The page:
Bluefield Daily Telegraph, Bluefield, WV

August 30, 2013

W.Va. sheriff to plead guilty in hacking case


Associated Press

CHARLESTON — A West Virginia sheriff charged with hacking his former wife’s work computer has agreed to plead guilty in federal court.

Prosecutors this month filed a motion in U.S. District Court in Charleston requesting a plea hearing for Clay County Sheriff Miles Slack. Judge John Copenhaver has scheduled the hearing for Sept. 17.

A federal information charged Slack with illegal wiretapping. The charge carries a maximum penalty of five years in prison.

Slack declined comment Friday when contacted at his office. State law does not require a sheriff to resign while facing charges.

The scheduling of the plea hearing was first reported by The Charleston Gazette.

U.S. Attorney Booth Goodwin has said Slack secretly installed a keystroke logger on a computer in the Clay County Magistrate Court office in April, when he and his wife were still married. Prosecutors haven’t commented on the motive, but the couple has since divorced.

Goodwin said the machine that Slack’s wife worked on belongs to the state Supreme Court of Appeals and is connected to a statewide computer network. The spying device remained in place for two weeks, he said, and Slack successfully intercepted emails, messages and other data from the computer.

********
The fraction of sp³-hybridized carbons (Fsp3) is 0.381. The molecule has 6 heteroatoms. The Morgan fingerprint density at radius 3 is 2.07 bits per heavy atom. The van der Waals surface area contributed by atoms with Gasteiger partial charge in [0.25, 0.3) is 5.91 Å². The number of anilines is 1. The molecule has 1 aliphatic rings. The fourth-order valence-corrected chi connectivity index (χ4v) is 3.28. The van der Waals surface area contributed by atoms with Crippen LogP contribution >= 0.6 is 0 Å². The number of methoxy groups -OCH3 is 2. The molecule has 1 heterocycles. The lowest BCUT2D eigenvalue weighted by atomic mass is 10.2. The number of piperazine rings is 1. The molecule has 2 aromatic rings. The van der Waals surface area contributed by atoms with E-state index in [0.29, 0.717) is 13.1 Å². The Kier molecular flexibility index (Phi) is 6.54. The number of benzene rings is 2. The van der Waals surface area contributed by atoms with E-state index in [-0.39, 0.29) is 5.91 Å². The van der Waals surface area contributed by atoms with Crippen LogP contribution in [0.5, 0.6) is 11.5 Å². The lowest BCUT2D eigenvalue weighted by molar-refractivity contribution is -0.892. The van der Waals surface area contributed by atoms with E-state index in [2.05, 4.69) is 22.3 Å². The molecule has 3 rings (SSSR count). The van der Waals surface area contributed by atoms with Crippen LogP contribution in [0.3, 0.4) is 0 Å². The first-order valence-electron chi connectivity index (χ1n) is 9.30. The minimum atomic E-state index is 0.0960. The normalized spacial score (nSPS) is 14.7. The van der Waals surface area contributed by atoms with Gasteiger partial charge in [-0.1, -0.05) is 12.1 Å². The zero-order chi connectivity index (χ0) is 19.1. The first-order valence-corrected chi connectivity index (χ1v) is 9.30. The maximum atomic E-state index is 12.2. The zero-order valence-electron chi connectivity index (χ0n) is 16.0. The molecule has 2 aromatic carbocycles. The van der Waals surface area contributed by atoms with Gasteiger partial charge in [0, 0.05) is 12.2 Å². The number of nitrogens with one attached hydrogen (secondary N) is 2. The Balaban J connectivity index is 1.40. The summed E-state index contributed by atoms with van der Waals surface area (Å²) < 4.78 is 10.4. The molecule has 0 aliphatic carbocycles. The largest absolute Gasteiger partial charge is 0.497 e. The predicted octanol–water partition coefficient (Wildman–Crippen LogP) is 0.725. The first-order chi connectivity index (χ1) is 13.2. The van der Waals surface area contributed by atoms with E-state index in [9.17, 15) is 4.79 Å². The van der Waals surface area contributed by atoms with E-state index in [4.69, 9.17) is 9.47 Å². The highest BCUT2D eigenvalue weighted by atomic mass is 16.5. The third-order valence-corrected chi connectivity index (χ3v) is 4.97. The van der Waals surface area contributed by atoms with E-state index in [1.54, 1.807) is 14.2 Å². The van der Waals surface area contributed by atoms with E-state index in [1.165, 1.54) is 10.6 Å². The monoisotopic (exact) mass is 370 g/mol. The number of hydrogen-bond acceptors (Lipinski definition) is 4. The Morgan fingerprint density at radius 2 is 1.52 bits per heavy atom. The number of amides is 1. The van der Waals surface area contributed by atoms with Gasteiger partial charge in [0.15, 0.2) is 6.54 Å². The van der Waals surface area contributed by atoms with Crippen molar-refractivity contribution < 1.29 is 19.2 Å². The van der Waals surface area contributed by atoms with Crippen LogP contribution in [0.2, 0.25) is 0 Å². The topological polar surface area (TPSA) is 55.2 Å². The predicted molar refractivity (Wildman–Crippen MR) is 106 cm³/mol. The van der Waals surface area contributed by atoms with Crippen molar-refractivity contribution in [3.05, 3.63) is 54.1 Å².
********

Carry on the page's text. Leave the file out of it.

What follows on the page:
Spyware devices like the kind Slack is accused of using can be purchased online and typically are just 1-2 inches long and attached to the keyboard cable, Goodwin said. Once installed, they can intercept anything typed on that keyboard.

Goodwin says they are unobtrusive and normally hidden, so they can go undetected for long periods. Some keystroke loggers can store as much as 2 gigabytes of data — or more than 1 billion keystrokes.

Slack ran unopposed for sheriff last November after defeating two other contenders in the Democratic primary in May 2012, winning the nomination with nearly 78 percent of the vote.

Since taking office in January, Slack expanded evening patrols and sought funding for a new officer to monitor people serving home-confinement sentences in the county.

County Commission President Mike Pierson has commended Slack’s work.

“He’s done a good job — much better than the previous sheriff,” Pierson said. “He just messed up, and he understands that. ... We hate to see this situation.”